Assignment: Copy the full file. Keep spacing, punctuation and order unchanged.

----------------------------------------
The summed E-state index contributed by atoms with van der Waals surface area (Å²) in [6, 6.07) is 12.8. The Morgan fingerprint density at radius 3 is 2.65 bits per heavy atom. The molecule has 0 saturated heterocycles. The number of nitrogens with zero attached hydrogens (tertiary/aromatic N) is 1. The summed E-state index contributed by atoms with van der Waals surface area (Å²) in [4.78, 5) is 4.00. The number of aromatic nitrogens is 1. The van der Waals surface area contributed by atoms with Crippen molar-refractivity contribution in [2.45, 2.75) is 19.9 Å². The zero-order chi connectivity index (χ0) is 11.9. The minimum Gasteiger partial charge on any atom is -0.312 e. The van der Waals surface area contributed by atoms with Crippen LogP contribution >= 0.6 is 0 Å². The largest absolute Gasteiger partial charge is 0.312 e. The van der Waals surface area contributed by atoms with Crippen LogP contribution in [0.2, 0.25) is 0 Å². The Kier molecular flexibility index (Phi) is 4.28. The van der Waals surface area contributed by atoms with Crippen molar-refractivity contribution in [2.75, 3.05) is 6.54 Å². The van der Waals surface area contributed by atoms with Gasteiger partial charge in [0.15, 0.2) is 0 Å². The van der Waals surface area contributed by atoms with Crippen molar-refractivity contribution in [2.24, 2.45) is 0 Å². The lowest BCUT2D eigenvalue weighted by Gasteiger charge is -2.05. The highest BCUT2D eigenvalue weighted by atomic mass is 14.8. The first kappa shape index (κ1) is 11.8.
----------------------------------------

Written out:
The summed E-state index contributed by atoms with van der Waals surface area (Å²) in [6, 6.07) is 12.8. The Morgan fingerprint density at radius 3 is 2.65 bits per heavy atom. The molecule has 0 saturated heterocycles. The number of nitrogens with zero attached hydrogens (tertiary/aromatic N) is 1. The summed E-state index contributed by atoms with van der Waals surface area (Å²) in [4.78, 5) is 4.00. The number of aromatic nitrogens is 1. The van der Waals surface area contributed by atoms with Crippen molar-refractivity contribution in [2.45, 2.75) is 19.9 Å². The zero-order chi connectivity index (χ0) is 11.9. The minimum Gasteiger partial charge on any atom is -0.312 e. The van der Waals surface area contributed by atoms with Crippen LogP contribution >= 0.6 is 0 Å². The largest absolute Gasteiger partial charge is 0.312 e. The van der Waals surface area contributed by atoms with Crippen LogP contribution in [0.2, 0.25) is 0 Å². The Kier molecular flexibility index (Phi) is 4.28. The van der Waals surface area contributed by atoms with Crippen molar-refractivity contribution in [2.75, 3.05) is 6.54 Å². The van der Waals surface area contributed by atoms with Gasteiger partial charge in [0.15, 0.2) is 0 Å². The van der Waals surface area contributed by atoms with Crippen molar-refractivity contribution in [2.24, 2.45) is 0 Å². The lowest BCUT2D eigenvalue weighted by Gasteiger charge is -2.05. The highest BCUT2D eigenvalue weighted by atomic mass is 14.8. The first kappa shape index (κ1) is 11.8.